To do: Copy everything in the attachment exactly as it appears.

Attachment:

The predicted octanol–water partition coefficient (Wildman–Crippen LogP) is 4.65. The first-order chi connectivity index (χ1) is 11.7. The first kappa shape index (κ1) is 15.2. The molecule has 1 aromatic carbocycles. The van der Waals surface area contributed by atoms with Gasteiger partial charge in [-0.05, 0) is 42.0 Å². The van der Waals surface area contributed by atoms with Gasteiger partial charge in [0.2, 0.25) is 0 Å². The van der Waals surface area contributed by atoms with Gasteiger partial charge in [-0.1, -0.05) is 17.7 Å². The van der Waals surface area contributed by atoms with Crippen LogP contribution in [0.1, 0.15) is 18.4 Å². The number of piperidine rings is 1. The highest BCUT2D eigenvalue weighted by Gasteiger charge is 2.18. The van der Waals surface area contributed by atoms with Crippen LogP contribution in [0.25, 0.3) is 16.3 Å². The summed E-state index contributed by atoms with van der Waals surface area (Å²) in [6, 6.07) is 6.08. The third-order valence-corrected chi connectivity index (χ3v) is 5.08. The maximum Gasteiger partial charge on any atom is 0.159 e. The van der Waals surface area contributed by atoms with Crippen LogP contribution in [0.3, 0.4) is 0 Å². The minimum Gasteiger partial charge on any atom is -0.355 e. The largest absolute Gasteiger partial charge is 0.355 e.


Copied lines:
The predicted octanol–water partition coefficient (Wildman–Crippen LogP) is 4.65. The first-order chi connectivity index (χ1) is 11.7. The first kappa shape index (κ1) is 15.2. The molecule has 1 aromatic carbocycles. The van der Waals surface area contributed by atoms with Gasteiger partial charge in [-0.05, 0) is 42.0 Å². The van der Waals surface area contributed by atoms with Gasteiger partial charge in [0.2, 0.25) is 0 Å². The van der Waals surface area contributed by atoms with Gasteiger partial charge in [-0.1, -0.05) is 17.7 Å². The van der Waals surface area contributed by atoms with Crippen LogP contribution in [0.1, 0.15) is 18.4 Å². The number of piperidine rings is 1. The highest BCUT2D eigenvalue weighted by Gasteiger charge is 2.18. The van der Waals surface area contributed by atoms with Crippen LogP contribution in [0.25, 0.3) is 16.3 Å². The summed E-state index contributed by atoms with van der Waals surface area (Å²) in [6, 6.07) is 6.08. The third-order valence-corrected chi connectivity index (χ3v) is 5.08. The maximum Gasteiger partial charge on any atom is 0.159 e. The van der Waals surface area contributed by atoms with Crippen LogP contribution in [0.3, 0.4) is 0 Å². The minimum Gasteiger partial charge on any atom is -0.355 e. The largest absolute Gasteiger partial charge is 0.355 e.